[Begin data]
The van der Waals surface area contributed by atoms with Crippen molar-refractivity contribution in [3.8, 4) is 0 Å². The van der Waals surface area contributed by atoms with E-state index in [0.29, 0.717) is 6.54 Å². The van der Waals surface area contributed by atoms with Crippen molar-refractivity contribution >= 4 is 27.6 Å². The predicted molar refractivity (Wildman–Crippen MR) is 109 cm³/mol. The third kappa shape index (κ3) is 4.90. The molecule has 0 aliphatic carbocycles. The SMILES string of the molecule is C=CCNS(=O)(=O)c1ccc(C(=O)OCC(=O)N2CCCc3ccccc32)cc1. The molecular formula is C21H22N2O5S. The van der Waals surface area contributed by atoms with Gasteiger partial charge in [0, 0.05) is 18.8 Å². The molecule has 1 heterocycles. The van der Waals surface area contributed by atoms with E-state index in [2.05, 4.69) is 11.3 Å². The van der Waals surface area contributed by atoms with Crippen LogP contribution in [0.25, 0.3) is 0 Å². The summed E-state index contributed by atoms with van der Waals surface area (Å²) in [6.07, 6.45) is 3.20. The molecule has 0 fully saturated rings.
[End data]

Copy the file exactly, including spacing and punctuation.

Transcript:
The van der Waals surface area contributed by atoms with Crippen molar-refractivity contribution in [3.8, 4) is 0 Å². The van der Waals surface area contributed by atoms with E-state index in [0.29, 0.717) is 6.54 Å². The van der Waals surface area contributed by atoms with Crippen molar-refractivity contribution >= 4 is 27.6 Å². The predicted molar refractivity (Wildman–Crippen MR) is 109 cm³/mol. The third kappa shape index (κ3) is 4.90. The molecule has 0 aliphatic carbocycles. The SMILES string of the molecule is C=CCNS(=O)(=O)c1ccc(C(=O)OCC(=O)N2CCCc3ccccc32)cc1. The molecular formula is C21H22N2O5S. The van der Waals surface area contributed by atoms with Gasteiger partial charge in [0, 0.05) is 18.8 Å². The molecule has 1 heterocycles. The van der Waals surface area contributed by atoms with E-state index in [2.05, 4.69) is 11.3 Å². The van der Waals surface area contributed by atoms with Crippen LogP contribution in [0.25, 0.3) is 0 Å². The summed E-state index contributed by atoms with van der Waals surface area (Å²) in [6.07, 6.45) is 3.20. The molecule has 0 fully saturated rings.